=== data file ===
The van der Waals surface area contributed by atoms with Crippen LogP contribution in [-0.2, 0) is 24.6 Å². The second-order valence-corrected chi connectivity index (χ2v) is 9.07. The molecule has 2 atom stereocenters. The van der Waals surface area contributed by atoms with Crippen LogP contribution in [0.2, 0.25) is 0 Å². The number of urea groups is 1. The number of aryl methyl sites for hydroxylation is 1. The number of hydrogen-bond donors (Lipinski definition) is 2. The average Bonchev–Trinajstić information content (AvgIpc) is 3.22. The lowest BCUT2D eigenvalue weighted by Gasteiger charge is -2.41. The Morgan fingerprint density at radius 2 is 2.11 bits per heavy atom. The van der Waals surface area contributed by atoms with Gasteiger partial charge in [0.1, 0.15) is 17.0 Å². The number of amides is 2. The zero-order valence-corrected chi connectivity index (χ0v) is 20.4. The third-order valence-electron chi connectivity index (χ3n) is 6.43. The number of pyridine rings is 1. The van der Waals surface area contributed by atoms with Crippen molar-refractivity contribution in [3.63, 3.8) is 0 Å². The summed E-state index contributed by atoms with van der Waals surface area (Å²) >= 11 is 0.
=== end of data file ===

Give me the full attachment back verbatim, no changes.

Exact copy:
The van der Waals surface area contributed by atoms with Crippen LogP contribution in [-0.2, 0) is 24.6 Å². The second-order valence-corrected chi connectivity index (χ2v) is 9.07. The molecule has 2 atom stereocenters. The van der Waals surface area contributed by atoms with Crippen LogP contribution in [0.2, 0.25) is 0 Å². The number of urea groups is 1. The number of aryl methyl sites for hydroxylation is 1. The number of hydrogen-bond donors (Lipinski definition) is 2. The average Bonchev–Trinajstić information content (AvgIpc) is 3.22. The lowest BCUT2D eigenvalue weighted by Gasteiger charge is -2.41. The Morgan fingerprint density at radius 2 is 2.11 bits per heavy atom. The van der Waals surface area contributed by atoms with Gasteiger partial charge in [0.1, 0.15) is 17.0 Å². The number of amides is 2. The zero-order valence-corrected chi connectivity index (χ0v) is 20.4. The third-order valence-electron chi connectivity index (χ3n) is 6.43. The number of pyridine rings is 1. The van der Waals surface area contributed by atoms with Crippen molar-refractivity contribution in [3.63, 3.8) is 0 Å². The summed E-state index contributed by atoms with van der Waals surface area (Å²) >= 11 is 0.